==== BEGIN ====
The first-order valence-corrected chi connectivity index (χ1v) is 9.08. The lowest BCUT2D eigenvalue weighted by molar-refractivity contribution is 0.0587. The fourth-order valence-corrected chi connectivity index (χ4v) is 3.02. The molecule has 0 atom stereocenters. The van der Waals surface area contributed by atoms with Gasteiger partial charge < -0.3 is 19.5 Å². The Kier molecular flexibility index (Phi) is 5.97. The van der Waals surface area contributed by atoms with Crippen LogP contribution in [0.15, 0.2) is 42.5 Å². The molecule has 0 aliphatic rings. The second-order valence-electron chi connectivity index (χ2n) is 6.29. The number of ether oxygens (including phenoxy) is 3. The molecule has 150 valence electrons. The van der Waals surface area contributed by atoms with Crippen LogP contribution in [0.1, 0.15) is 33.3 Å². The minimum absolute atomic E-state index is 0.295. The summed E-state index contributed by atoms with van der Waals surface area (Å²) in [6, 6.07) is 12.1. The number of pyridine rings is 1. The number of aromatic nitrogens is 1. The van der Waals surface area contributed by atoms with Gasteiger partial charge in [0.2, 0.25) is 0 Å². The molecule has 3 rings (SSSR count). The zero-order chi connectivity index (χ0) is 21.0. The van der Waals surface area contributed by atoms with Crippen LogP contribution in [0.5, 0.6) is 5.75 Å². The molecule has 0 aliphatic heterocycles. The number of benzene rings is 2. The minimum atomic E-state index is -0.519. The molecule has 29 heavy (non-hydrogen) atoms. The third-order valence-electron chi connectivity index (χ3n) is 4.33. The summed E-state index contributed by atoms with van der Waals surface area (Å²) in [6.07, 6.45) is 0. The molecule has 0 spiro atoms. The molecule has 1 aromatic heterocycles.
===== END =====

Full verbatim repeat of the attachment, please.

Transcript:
The first-order valence-corrected chi connectivity index (χ1v) is 9.08. The lowest BCUT2D eigenvalue weighted by molar-refractivity contribution is 0.0587. The fourth-order valence-corrected chi connectivity index (χ4v) is 3.02. The molecule has 0 atom stereocenters. The van der Waals surface area contributed by atoms with Gasteiger partial charge < -0.3 is 19.5 Å². The Kier molecular flexibility index (Phi) is 5.97. The van der Waals surface area contributed by atoms with Crippen LogP contribution in [0.15, 0.2) is 42.5 Å². The molecule has 0 aliphatic rings. The second-order valence-electron chi connectivity index (χ2n) is 6.29. The number of ether oxygens (including phenoxy) is 3. The molecule has 150 valence electrons. The van der Waals surface area contributed by atoms with Crippen LogP contribution in [0.1, 0.15) is 33.3 Å². The minimum absolute atomic E-state index is 0.295. The summed E-state index contributed by atoms with van der Waals surface area (Å²) in [6, 6.07) is 12.1. The number of pyridine rings is 1. The number of aromatic nitrogens is 1. The van der Waals surface area contributed by atoms with Gasteiger partial charge in [0.2, 0.25) is 0 Å². The molecule has 3 rings (SSSR count). The zero-order chi connectivity index (χ0) is 21.0. The van der Waals surface area contributed by atoms with Crippen LogP contribution in [0.5, 0.6) is 5.75 Å². The molecule has 0 aliphatic heterocycles. The number of benzene rings is 2. The minimum atomic E-state index is -0.519. The molecule has 29 heavy (non-hydrogen) atoms. The third-order valence-electron chi connectivity index (χ3n) is 4.33. The summed E-state index contributed by atoms with van der Waals surface area (Å²) in [6.07, 6.45) is 0. The molecule has 0 spiro atoms. The molecule has 1 aromatic heterocycles.